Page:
Why is sleep important? It's a question you probably don't have to ask if you have ever experienced the symptoms associated from a lack of sleep. The effects of sleep deprivation can make a profound difference in your life, and in the lives of those around you.
Lack of sleep is a reflection of the overly-scheduled lifestyles that so many of us now live. It seems there are endless things to do, and there simply aren’t enough hours in the day. From the moment your feet hit the floor you race from one activity to another. At the end of the day, you are craving sleep -- but, it just won't come.
So, what happens when you don't get enough? Has as such a lifestyle consumed you? If so, you came to the right place.
What are those sleep-deprived days doing to your body? What about your mind?
It turns out that sleep is more important than we once believed. The following is a list of four reasons why you should renegotiate the position of sleep in your life.
1. Your risk level for many chronic illnesses increases with each night of sleep deprivation.
Research has shown that routine sleep deprivation elevates your risk of developing certain life-threatening illnesses, including:
The development of these diseases likely comes from stress, and from the unhealthy lifestyle choices that most sleep-deprived people make.
For example, you’re more likely to make poor nutritional choices that could lead to diabetes when you don’t give your brain the rest that it needs.
2. More sleep increases your chances of adhering to a healthy diet and maintaining a healthy body weight.
How many times have you skipped a workout because you were exhausted? Do you get up earlier because you know that you won’t get your regular exercise in any other way?
Another reason why sleep is important is that sleep deprivation leads to poor food choices, so getting more snooze time can actually help you stick to your diet, stay consistent with your workouts, and rock the body that you know is hiding under the rolls!
Don’t kick yourself so hard when you’re too tired for HIIT, or any physical activity for that matter. Just get some sleep.
3. Your brain doesn’t work properly without adequate sleep.
A sleep-deprived brain is slower to process information and may struggle to learn new things. You may find that you have to read the same passage in a book over and over because your mind isn’t processing or remembering what you’re reading. You may forget where you put your keys or what your boss just told you over the phone.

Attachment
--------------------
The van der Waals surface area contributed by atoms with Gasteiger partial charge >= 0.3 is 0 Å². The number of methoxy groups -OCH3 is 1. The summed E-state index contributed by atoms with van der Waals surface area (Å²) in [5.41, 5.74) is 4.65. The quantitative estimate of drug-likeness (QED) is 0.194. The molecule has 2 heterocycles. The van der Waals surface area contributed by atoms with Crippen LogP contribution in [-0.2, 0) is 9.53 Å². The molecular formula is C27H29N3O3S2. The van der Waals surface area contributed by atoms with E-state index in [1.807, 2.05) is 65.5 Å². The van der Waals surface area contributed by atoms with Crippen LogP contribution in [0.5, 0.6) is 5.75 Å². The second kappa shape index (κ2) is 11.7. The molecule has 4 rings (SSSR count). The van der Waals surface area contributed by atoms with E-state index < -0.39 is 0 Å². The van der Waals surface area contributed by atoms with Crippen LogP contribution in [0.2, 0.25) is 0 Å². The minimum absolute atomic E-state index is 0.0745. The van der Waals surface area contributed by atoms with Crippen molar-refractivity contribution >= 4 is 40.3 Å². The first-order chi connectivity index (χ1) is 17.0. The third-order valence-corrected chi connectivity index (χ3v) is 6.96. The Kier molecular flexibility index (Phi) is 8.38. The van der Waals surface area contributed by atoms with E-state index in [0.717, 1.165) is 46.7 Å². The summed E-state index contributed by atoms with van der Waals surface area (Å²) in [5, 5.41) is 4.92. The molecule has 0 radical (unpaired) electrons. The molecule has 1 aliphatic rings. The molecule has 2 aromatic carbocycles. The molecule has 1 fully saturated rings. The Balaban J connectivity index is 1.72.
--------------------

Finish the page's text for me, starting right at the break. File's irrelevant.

Lack of sufficient sleep can impair decision making. Sometimes, it might seem easier to just give up on problems that would barely challenge you on a well-rested day.
The longer you go without adequate sleep, the more troubling these cognitive deficiencies are likely to become.
4. You’re more likely to suffer from accidents when you’re poorly rested.
Falls from high places. Trips over cracks in the sidewalk or the edge of a rug. Walking into a glass door. Car accidents caused by simply not seeing a stop sign or misjudging the distance between two objects.
All of these things seem like problems that only happen to other people, but they’re far more likely to become your problems if you aren’t getting the sleep that your brain needs to judge depth, remember laws, pick up on details in your surrounding environment, react quickly, and basically keep you safe.
So, why is sleep important? Sleep is important because your body cannot function properly without it. Your body needs sleep just as much as it needs food.
Honestly consider your lifestyle. Is your health paying a dear price under the weight of insomnia?
You may think that there aren’t enough hours in the day to get everything done; but, you’ll be surprised how much more efficient you are when your brain is well rested.
Give it a try for the next month and see how your life improves.
Written with splashes of great humor and using cutting-edge science, this book totally transformed my relationship with sleep.
I cannot recommend it highly enough for anyone needing to solve their sleep problems.
Author, W. Chris Winter, is a neurologist and international sleep expert, whose clientele includes professional athletes and elite members of the United States military.
~~ Bonnie Gabaldon, Bodies of Evidence